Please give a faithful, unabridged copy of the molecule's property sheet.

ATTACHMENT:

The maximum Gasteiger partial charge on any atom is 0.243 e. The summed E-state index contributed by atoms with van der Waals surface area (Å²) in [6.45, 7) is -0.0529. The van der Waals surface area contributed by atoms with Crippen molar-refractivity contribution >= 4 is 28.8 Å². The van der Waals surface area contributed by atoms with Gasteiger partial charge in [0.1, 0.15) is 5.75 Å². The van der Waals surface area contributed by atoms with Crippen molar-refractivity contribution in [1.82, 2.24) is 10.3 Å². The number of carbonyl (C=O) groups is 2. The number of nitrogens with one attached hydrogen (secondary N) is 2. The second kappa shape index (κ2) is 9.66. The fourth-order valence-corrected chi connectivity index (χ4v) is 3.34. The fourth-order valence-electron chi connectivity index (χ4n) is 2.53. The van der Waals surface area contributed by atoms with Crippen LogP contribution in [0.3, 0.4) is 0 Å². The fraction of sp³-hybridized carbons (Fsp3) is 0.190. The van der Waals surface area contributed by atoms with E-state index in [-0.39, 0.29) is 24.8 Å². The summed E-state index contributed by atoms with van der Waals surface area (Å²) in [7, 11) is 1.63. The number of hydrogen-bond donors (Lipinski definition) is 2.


The maximum Gasteiger partial charge on any atom is 0.243 e. The summed E-state index contributed by atoms with van der Waals surface area (Å²) in [6.45, 7) is -0.0529. The van der Waals surface area contributed by atoms with Crippen molar-refractivity contribution >= 4 is 28.8 Å². The van der Waals surface area contributed by atoms with Gasteiger partial charge in [0.1, 0.15) is 5.75 Å². The van der Waals surface area contributed by atoms with Crippen molar-refractivity contribution in [1.82, 2.24) is 10.3 Å². The number of carbonyl (C=O) groups is 2. The number of nitrogens with one attached hydrogen (secondary N) is 2. The second kappa shape index (κ2) is 9.66. The fourth-order valence-corrected chi connectivity index (χ4v) is 3.34. The fourth-order valence-electron chi connectivity index (χ4n) is 2.53. The van der Waals surface area contributed by atoms with Crippen LogP contribution in [0.3, 0.4) is 0 Å². The fraction of sp³-hybridized carbons (Fsp3) is 0.190. The van der Waals surface area contributed by atoms with E-state index in [-0.39, 0.29) is 24.8 Å². The summed E-state index contributed by atoms with van der Waals surface area (Å²) in [7, 11) is 1.63. The number of hydrogen-bond donors (Lipinski definition) is 2.